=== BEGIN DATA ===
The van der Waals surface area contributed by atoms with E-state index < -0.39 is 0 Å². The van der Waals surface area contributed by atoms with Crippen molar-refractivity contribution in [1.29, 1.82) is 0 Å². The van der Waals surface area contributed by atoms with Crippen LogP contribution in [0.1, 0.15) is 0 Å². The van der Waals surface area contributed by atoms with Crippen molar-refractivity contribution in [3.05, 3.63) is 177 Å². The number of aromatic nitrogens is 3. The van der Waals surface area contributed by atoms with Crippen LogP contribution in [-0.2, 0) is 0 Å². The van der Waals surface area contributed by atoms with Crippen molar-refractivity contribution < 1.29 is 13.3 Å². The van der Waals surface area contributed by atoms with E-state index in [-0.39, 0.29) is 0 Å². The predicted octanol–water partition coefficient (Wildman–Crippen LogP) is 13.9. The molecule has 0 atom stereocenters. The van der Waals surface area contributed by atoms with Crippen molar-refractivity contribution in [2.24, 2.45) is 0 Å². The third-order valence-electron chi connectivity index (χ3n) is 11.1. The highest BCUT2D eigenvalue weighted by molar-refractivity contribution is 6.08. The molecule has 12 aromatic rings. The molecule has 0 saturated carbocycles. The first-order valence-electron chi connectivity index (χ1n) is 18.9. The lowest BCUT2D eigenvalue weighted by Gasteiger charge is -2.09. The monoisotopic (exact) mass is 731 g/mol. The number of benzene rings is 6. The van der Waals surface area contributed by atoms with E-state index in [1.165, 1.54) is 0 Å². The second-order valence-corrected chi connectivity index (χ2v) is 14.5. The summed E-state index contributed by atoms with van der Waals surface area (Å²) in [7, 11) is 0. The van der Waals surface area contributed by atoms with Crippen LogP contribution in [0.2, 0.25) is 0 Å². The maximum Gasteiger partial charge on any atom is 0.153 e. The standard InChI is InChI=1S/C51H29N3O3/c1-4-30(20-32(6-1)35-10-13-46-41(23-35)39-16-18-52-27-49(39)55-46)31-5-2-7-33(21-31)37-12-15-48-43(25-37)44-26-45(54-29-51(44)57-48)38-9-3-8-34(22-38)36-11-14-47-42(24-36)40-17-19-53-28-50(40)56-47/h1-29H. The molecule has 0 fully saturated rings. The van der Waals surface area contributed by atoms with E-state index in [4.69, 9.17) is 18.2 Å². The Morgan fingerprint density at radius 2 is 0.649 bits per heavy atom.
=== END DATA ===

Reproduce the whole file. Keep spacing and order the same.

The van der Waals surface area contributed by atoms with E-state index < -0.39 is 0 Å². The van der Waals surface area contributed by atoms with Crippen molar-refractivity contribution in [1.29, 1.82) is 0 Å². The van der Waals surface area contributed by atoms with Crippen LogP contribution in [0.1, 0.15) is 0 Å². The van der Waals surface area contributed by atoms with Crippen molar-refractivity contribution in [3.05, 3.63) is 177 Å². The number of aromatic nitrogens is 3. The van der Waals surface area contributed by atoms with Crippen LogP contribution in [-0.2, 0) is 0 Å². The van der Waals surface area contributed by atoms with Crippen molar-refractivity contribution < 1.29 is 13.3 Å². The van der Waals surface area contributed by atoms with E-state index in [-0.39, 0.29) is 0 Å². The predicted octanol–water partition coefficient (Wildman–Crippen LogP) is 13.9. The molecule has 0 atom stereocenters. The van der Waals surface area contributed by atoms with Crippen molar-refractivity contribution in [2.24, 2.45) is 0 Å². The third-order valence-electron chi connectivity index (χ3n) is 11.1. The highest BCUT2D eigenvalue weighted by molar-refractivity contribution is 6.08. The molecule has 12 aromatic rings. The molecule has 0 saturated carbocycles. The first-order valence-electron chi connectivity index (χ1n) is 18.9. The lowest BCUT2D eigenvalue weighted by Gasteiger charge is -2.09. The monoisotopic (exact) mass is 731 g/mol. The number of benzene rings is 6. The van der Waals surface area contributed by atoms with E-state index in [1.165, 1.54) is 0 Å². The second-order valence-corrected chi connectivity index (χ2v) is 14.5. The summed E-state index contributed by atoms with van der Waals surface area (Å²) in [7, 11) is 0. The van der Waals surface area contributed by atoms with Crippen LogP contribution in [0.2, 0.25) is 0 Å². The maximum Gasteiger partial charge on any atom is 0.153 e. The standard InChI is InChI=1S/C51H29N3O3/c1-4-30(20-32(6-1)35-10-13-46-41(23-35)39-16-18-52-27-49(39)55-46)31-5-2-7-33(21-31)37-12-15-48-43(25-37)44-26-45(54-29-51(44)57-48)38-9-3-8-34(22-38)36-11-14-47-42(24-36)40-17-19-53-28-50(40)56-47/h1-29H. The molecule has 0 fully saturated rings. The van der Waals surface area contributed by atoms with E-state index in [4.69, 9.17) is 18.2 Å². The Morgan fingerprint density at radius 2 is 0.649 bits per heavy atom.